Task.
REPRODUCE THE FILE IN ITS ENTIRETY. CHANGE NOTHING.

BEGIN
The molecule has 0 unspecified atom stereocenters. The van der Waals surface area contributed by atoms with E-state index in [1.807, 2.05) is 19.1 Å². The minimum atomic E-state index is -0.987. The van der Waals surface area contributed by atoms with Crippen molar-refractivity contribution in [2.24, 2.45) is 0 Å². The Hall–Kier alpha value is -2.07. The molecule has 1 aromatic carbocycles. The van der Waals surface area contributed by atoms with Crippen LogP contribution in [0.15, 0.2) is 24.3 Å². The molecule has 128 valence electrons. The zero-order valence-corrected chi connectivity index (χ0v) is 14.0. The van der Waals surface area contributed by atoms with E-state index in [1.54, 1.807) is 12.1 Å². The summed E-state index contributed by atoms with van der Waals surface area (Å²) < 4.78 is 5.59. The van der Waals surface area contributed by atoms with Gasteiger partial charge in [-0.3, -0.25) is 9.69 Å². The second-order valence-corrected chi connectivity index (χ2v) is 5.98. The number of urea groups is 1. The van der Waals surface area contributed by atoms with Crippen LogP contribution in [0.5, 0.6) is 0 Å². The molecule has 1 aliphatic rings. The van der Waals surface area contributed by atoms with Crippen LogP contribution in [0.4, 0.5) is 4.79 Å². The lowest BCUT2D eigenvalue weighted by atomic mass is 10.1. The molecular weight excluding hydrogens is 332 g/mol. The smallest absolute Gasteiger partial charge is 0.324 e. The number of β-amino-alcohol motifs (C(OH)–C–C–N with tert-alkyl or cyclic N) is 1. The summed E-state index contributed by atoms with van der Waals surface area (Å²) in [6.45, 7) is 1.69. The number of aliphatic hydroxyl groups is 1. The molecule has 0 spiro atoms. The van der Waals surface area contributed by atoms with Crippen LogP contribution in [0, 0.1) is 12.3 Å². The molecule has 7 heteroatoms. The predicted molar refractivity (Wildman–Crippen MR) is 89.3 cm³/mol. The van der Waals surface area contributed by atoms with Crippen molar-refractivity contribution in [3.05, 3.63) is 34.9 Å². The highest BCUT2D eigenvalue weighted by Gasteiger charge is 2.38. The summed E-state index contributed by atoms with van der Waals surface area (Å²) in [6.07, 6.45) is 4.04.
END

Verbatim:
The molecule has 0 unspecified atom stereocenters. The van der Waals surface area contributed by atoms with E-state index in [1.807, 2.05) is 19.1 Å². The minimum atomic E-state index is -0.987. The van der Waals surface area contributed by atoms with Crippen molar-refractivity contribution in [2.24, 2.45) is 0 Å². The Hall–Kier alpha value is -2.07. The molecule has 1 aromatic carbocycles. The van der Waals surface area contributed by atoms with Crippen LogP contribution in [0.15, 0.2) is 24.3 Å². The molecule has 128 valence electrons. The zero-order valence-corrected chi connectivity index (χ0v) is 14.0. The van der Waals surface area contributed by atoms with E-state index in [1.54, 1.807) is 12.1 Å². The summed E-state index contributed by atoms with van der Waals surface area (Å²) < 4.78 is 5.59. The van der Waals surface area contributed by atoms with Gasteiger partial charge in [-0.3, -0.25) is 9.69 Å². The second-order valence-corrected chi connectivity index (χ2v) is 5.98. The number of urea groups is 1. The van der Waals surface area contributed by atoms with Crippen LogP contribution in [0.5, 0.6) is 0 Å². The molecule has 1 aliphatic rings. The van der Waals surface area contributed by atoms with Crippen LogP contribution in [0.4, 0.5) is 4.79 Å². The lowest BCUT2D eigenvalue weighted by atomic mass is 10.1. The molecular weight excluding hydrogens is 332 g/mol. The smallest absolute Gasteiger partial charge is 0.324 e. The number of β-amino-alcohol motifs (C(OH)–C–C–N with tert-alkyl or cyclic N) is 1. The summed E-state index contributed by atoms with van der Waals surface area (Å²) in [6.45, 7) is 1.69. The number of aliphatic hydroxyl groups is 1. The molecule has 0 spiro atoms. The van der Waals surface area contributed by atoms with Crippen LogP contribution in [0, 0.1) is 12.3 Å². The molecule has 7 heteroatoms. The predicted molar refractivity (Wildman–Crippen MR) is 89.3 cm³/mol. The van der Waals surface area contributed by atoms with Crippen molar-refractivity contribution in [3.05, 3.63) is 34.9 Å². The highest BCUT2D eigenvalue weighted by Gasteiger charge is 2.38. The summed E-state index contributed by atoms with van der Waals surface area (Å²) in [6.07, 6.45) is 4.04.